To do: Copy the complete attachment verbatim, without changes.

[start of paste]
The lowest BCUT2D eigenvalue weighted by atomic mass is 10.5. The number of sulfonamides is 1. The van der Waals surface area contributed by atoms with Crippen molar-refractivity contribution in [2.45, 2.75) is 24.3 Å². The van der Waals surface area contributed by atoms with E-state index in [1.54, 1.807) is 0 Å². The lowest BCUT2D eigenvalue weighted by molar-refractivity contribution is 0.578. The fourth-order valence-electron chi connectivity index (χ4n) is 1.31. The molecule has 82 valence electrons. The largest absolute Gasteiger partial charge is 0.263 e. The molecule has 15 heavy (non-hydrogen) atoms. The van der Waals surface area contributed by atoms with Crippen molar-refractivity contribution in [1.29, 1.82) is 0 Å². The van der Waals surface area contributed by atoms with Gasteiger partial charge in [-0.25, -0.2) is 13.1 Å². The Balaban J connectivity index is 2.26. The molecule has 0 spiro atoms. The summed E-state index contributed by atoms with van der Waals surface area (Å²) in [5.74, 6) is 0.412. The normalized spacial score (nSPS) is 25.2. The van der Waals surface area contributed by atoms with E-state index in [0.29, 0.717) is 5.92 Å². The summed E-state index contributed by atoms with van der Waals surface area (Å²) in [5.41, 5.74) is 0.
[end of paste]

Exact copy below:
The lowest BCUT2D eigenvalue weighted by atomic mass is 10.5. The number of sulfonamides is 1. The van der Waals surface area contributed by atoms with Crippen molar-refractivity contribution in [2.45, 2.75) is 24.3 Å². The van der Waals surface area contributed by atoms with E-state index in [1.54, 1.807) is 0 Å². The lowest BCUT2D eigenvalue weighted by molar-refractivity contribution is 0.578. The fourth-order valence-electron chi connectivity index (χ4n) is 1.31. The molecule has 82 valence electrons. The largest absolute Gasteiger partial charge is 0.263 e. The molecule has 15 heavy (non-hydrogen) atoms. The van der Waals surface area contributed by atoms with Crippen molar-refractivity contribution in [1.29, 1.82) is 0 Å². The van der Waals surface area contributed by atoms with Gasteiger partial charge in [-0.25, -0.2) is 13.1 Å². The Balaban J connectivity index is 2.26. The molecule has 0 spiro atoms. The summed E-state index contributed by atoms with van der Waals surface area (Å²) in [5.74, 6) is 0.412. The normalized spacial score (nSPS) is 25.2. The van der Waals surface area contributed by atoms with E-state index in [0.29, 0.717) is 5.92 Å². The summed E-state index contributed by atoms with van der Waals surface area (Å²) in [5.41, 5.74) is 0.